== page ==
Why? Is it McDonald’s? Do they serve only a selection of bean stews, deep fried in sunflower oil and coated in gluten? The truth is, there are very few restaurants I won’t eat in – the worst offenders are Italian joints with a heavy emphasis on pizza and pasta, but hey, guess what! If we go there, I’ll get a big salad or, if I feel like a cheat, I’ll have a pizza. Don’t you worry your little head about me!

Aren’t you worried all of this protein is going to make you mad… muscular?

Let’s just clear something up, before we get into this: for a female, getting muscular – and I mean really, visibly muscular – is really difficult. It requires a really low body fat (mine’s currently around 21%, and we’re talking low teens), a lot of weight lifting and a seriously strict diet. (For any doubters, check out TV3’s Ireland’s Fittest Mum, and watch Louise Quinn weighing out her cashews for her morning snack.) The second thing? I would love to be super muscular. I think being really strong is something to be proud of, and shows not only how much work you’ve put in, but just how controlled and dedicated you can be. I don’t really care if you think muscles are “unfeminine”; until my vagina stops working, I won’t worry. (But thanks for your concern.)

Isn’t it really boring?

This is such a subjective question, it almost doesn’t deserve a response – just an eyeroll. But as I’m in the mood to be generous, I’ll do you a favour: yes, sometimes it’s boring. But my life pre-Lift was sometimes really boring too. When you eat Eddie Rocket’s all the time, even a chocolate malt seems boring occasionally, right? When I find myself getting bored, I mix it up: I go from minced beef at breakfast to chicken; I take myself for a steak on the stone for dinner; I go to one of my favourite clean eating restaurants and go slightly off-plan with a clean treat. (And, y’know, I think getting drunk is really boring; I couldn’t get through two episodes of Better Call Saul without falling asleep. Each to their own.)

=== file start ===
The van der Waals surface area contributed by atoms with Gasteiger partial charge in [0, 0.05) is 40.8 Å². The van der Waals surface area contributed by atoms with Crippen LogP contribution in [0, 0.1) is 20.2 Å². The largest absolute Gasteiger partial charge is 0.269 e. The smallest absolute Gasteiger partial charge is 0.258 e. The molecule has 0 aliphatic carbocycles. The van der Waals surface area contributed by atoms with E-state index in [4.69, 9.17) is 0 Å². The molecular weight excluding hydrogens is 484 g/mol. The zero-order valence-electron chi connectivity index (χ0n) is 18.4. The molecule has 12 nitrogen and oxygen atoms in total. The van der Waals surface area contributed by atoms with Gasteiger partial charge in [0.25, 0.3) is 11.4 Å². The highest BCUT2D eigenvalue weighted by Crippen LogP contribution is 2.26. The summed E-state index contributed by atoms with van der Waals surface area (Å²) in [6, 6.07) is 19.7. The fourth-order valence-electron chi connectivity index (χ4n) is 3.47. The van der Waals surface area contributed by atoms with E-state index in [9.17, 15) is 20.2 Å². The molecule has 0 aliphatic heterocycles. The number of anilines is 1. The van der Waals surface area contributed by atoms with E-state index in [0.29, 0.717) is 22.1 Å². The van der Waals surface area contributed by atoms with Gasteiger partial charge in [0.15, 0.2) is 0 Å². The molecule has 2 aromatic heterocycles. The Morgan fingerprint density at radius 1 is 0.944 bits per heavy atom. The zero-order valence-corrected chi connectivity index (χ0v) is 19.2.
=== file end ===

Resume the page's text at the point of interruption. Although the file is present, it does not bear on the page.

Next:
Got any more questions about clean eating, working out or being smug on social media? Just ask!

6 Replies to “10 things people say when you join the #cleaneating #fitfam”

  1. Louise kearns says:

    I follow u since before ur fitness journey and I swear I would love nothing more than to be doing it aswel but my fitness level is zero and I have no confidence to approach someone or a gym I feel I would b very intimidated did u feel this way. And sorry if u get asked this a lot X

  2. Great article , I too a, new to the whole fitness thing and have been subjected to those type of questions along with are you gone mad ?

  3. Caitriona Fitzpatrick says:

    Great blog- I’ve come across lot of the same issues, particularly with the reaction from people but guess what, the more I’ve benefited from a healthy lifestyle the more those comments have changed to ‘you look very fit/healthy/happy’. I really feel like I’m not missing out on anything and have discovered a whole new world of feeling good exercise and delicious food- which I feel great afterwards, not guilty and crap. The changes I’ve made have lead me to start studying to become a Nutrtional therpist (currently finishing year 2), and becoming a kettlebell sport addict. I’m a light enough breakfast eater but often have some avocado and nut butter in my smoothie, I make a nut and seeds bread/scones and other days it’s homemade muesli/granola with loads if hemp and chia seeds. Fish is my main protein source- I try to eat it 4/5 times a week and it works for breakfast/lunch/dinner. Perseverance and being prepared are my two most important things, don’t leave home with a few healthy snacks and the gym bag!

  4. Haha, this was such a funny read for me, I hate how women being fit is still seen as something a bit weird!

  5. […] This, to me, is the number one factor when it comes to anything I do as a writer. It has to be good. Sure, there are moments where I’ll share something a little ridiculous, or trite, and it won’t necessarily be Pulitzer-worthy, but it’ll be of interest or current relevance; it might be useful; it will always be well written; I’ll check the spelling; I’ll include photographs (most of the time, that I’ve taken myself – with an iPhone and a couple of filters, anyone can look like a good photographer these days); I’ll try to come up with a catchy, shareable headline. […]

  6. This is a bit of a preachy post to be honest. And kind of patronising to people who aren’t part of ‘fitfam’. Your other posts are better.